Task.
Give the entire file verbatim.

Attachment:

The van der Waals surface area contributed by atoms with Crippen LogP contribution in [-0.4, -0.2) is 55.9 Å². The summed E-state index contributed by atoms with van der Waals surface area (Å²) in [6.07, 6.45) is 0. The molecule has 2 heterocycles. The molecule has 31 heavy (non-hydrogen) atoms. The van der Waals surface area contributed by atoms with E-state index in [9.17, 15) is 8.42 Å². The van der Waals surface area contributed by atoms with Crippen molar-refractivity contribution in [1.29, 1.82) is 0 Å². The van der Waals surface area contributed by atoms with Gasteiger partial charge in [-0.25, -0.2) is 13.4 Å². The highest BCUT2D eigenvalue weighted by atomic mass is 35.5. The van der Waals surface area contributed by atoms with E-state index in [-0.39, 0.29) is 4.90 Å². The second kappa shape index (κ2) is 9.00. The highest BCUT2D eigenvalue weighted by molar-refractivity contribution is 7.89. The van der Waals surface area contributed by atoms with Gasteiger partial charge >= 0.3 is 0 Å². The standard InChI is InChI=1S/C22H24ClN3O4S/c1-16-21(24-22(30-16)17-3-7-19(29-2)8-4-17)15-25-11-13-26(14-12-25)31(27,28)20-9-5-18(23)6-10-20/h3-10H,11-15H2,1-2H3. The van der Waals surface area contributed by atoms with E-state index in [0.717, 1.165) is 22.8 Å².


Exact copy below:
The van der Waals surface area contributed by atoms with Crippen LogP contribution in [-0.4, -0.2) is 55.9 Å². The summed E-state index contributed by atoms with van der Waals surface area (Å²) in [6.07, 6.45) is 0. The molecule has 2 heterocycles. The molecule has 31 heavy (non-hydrogen) atoms. The van der Waals surface area contributed by atoms with E-state index in [9.17, 15) is 8.42 Å². The van der Waals surface area contributed by atoms with Crippen molar-refractivity contribution in [1.29, 1.82) is 0 Å². The van der Waals surface area contributed by atoms with Gasteiger partial charge in [-0.25, -0.2) is 13.4 Å². The highest BCUT2D eigenvalue weighted by atomic mass is 35.5. The van der Waals surface area contributed by atoms with E-state index in [-0.39, 0.29) is 4.90 Å². The second kappa shape index (κ2) is 9.00. The highest BCUT2D eigenvalue weighted by molar-refractivity contribution is 7.89. The van der Waals surface area contributed by atoms with Gasteiger partial charge >= 0.3 is 0 Å². The standard InChI is InChI=1S/C22H24ClN3O4S/c1-16-21(24-22(30-16)17-3-7-19(29-2)8-4-17)15-25-11-13-26(14-12-25)31(27,28)20-9-5-18(23)6-10-20/h3-10H,11-15H2,1-2H3. The van der Waals surface area contributed by atoms with E-state index in [0.717, 1.165) is 22.8 Å².